Risk Factors For Exposure To Leptospira And Potential Control Measures In Meat Workers In New Zealand | 17613
Occupational Medicine & Health Affairs
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Leptospirosis is an endemic bacterial disease of sheep, beef cattle and deer in New Zealand and currently the most important
occupational zoonotic disease in meat-workers and farmers. The objectives of this study were to determine the incidence
of antibodies against Leptospira borgpetersenii sv Hardjobovis (Hardjobovis) and Leptospira interrogans sv Pomona (Pomona)
in meat workers, to estimate the relative risk of putative causes of infection with Leptospira, and to discuss potential control
We conducted a cohort study in 8 abattoirs slaughtering sheep, cattle or deer. Sera were collected twice from 592 participants
in 2008-2009 or 2009-2010 and tested by the Microscopic Agglutination Test for Pomona and Hardjo-bovis. Information on
risk factors including personal data, workplace, lifestyle and clinical history were recorded and analyzed by multifactorial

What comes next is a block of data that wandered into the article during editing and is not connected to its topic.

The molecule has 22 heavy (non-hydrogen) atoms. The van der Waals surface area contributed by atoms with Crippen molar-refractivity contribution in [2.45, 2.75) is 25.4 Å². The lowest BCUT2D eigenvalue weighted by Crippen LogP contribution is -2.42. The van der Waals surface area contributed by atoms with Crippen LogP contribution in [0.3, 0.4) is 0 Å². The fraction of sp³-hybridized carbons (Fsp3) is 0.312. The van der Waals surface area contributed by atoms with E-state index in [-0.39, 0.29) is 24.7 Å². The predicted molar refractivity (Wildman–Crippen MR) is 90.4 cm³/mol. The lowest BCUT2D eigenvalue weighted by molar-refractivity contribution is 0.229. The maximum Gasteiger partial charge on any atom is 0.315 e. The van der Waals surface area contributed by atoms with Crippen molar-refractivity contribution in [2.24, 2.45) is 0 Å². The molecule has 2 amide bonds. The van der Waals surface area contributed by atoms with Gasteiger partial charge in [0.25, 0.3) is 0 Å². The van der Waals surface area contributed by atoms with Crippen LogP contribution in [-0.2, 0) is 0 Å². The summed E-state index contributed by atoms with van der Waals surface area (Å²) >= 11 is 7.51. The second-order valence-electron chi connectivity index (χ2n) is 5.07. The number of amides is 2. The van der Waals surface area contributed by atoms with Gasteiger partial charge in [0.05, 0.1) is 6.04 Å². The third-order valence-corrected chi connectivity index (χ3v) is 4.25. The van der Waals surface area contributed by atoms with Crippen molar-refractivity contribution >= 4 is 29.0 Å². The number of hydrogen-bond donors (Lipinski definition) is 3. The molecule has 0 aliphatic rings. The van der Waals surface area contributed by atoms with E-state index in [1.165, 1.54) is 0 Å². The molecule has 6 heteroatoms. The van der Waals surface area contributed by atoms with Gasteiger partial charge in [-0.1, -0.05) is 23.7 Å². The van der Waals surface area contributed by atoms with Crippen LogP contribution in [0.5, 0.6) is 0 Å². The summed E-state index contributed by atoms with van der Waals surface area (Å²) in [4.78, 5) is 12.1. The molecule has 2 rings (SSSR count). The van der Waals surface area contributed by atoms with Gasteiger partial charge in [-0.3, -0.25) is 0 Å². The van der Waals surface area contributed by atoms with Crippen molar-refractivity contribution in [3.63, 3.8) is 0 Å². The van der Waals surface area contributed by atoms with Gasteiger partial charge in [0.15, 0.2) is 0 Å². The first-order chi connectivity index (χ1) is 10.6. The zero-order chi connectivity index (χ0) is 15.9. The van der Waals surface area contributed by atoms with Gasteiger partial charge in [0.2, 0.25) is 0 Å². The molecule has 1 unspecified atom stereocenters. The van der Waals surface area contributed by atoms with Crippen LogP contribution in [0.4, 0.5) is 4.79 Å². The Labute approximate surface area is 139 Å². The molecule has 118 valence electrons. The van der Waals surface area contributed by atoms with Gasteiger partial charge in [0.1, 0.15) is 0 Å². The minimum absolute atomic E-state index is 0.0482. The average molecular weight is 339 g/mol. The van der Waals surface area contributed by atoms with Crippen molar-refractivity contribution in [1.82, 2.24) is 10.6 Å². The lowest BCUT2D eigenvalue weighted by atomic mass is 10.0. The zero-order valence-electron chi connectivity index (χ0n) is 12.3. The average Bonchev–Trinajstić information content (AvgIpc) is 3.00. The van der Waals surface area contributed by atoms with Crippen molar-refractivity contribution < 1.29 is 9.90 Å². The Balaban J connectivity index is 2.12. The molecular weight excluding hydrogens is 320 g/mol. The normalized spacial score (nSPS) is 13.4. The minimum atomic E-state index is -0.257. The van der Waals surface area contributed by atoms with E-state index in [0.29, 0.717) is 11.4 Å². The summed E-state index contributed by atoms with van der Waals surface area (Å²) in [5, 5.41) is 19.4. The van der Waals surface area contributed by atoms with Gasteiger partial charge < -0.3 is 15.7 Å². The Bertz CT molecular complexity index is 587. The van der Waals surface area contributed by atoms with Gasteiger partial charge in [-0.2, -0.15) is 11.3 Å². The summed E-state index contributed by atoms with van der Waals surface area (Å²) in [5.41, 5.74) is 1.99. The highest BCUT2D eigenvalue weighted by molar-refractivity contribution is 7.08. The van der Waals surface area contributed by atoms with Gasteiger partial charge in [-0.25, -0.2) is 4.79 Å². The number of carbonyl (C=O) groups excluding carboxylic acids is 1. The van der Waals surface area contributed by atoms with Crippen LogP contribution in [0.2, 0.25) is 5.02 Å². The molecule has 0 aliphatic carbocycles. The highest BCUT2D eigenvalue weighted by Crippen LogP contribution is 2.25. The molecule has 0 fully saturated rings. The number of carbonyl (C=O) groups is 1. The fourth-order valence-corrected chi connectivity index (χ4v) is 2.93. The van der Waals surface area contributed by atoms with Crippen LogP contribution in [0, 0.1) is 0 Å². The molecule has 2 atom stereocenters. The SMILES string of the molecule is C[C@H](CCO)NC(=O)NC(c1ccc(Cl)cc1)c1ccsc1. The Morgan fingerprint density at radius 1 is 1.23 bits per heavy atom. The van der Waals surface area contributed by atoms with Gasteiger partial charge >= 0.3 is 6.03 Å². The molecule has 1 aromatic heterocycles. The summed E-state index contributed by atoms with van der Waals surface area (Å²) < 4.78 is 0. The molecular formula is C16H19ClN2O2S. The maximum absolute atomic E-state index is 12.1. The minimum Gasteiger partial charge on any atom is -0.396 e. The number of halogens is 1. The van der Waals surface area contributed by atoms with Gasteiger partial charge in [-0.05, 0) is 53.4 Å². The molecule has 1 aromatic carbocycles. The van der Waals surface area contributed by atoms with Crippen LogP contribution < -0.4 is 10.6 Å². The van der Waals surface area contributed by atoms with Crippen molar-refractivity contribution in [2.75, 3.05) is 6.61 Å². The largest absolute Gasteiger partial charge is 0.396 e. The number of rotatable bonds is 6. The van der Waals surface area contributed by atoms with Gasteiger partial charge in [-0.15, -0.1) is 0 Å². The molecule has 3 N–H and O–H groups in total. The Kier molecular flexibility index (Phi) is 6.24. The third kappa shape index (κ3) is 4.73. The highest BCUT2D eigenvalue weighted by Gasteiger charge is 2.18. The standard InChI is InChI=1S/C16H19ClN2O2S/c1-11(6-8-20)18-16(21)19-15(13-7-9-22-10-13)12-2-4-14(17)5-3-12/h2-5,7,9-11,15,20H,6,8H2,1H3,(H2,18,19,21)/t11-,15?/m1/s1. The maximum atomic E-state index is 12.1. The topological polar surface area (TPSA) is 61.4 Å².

Forty-nine of 592 (8%) participants seroconverted to either Pom and/or Har. Forty-seven of the newly infected persons
worked in sheep plants. In sheep plants, the annual meat plant specific infection risk was 12%. In workers of plants processing
other species, the incidence was 0% (deer) and 1.2% (mainly beef cattle). Risk factors for new infection in sheep plants were
worker position and time worked in the meat industry. Personal protective equipment did not show a protective effect in the
The seroconversion demonstrated significant exposure to the two tested Leptospira serovars in sheep meat workers.
Possibilities to control Leptospira exposure are vaccination of lifestock in absence of a human vaccine, and may be changes in
the slaughter procedure, which will be discussed.
Anou Dreyfus is a Swiss veterinary epidemiologist working as a senior researcher and lecturer at the University of Zurich. She obtained her epidemiological training
at the Royal Veterinary College and School of Hygiene and Tropical Medicine in London (2005, postgraduate MSc) and at Massey University, New Zealand, where
she obtained a PhD on leptospirosis in humans and pastoral livestock in 2013. She gained national and international work experience in the field of public health,
working for the Food and Agriculture Organization in Rome (2003-04) and for the Federal Office of Public Health in Berne on pandemic influenza planning (2006-
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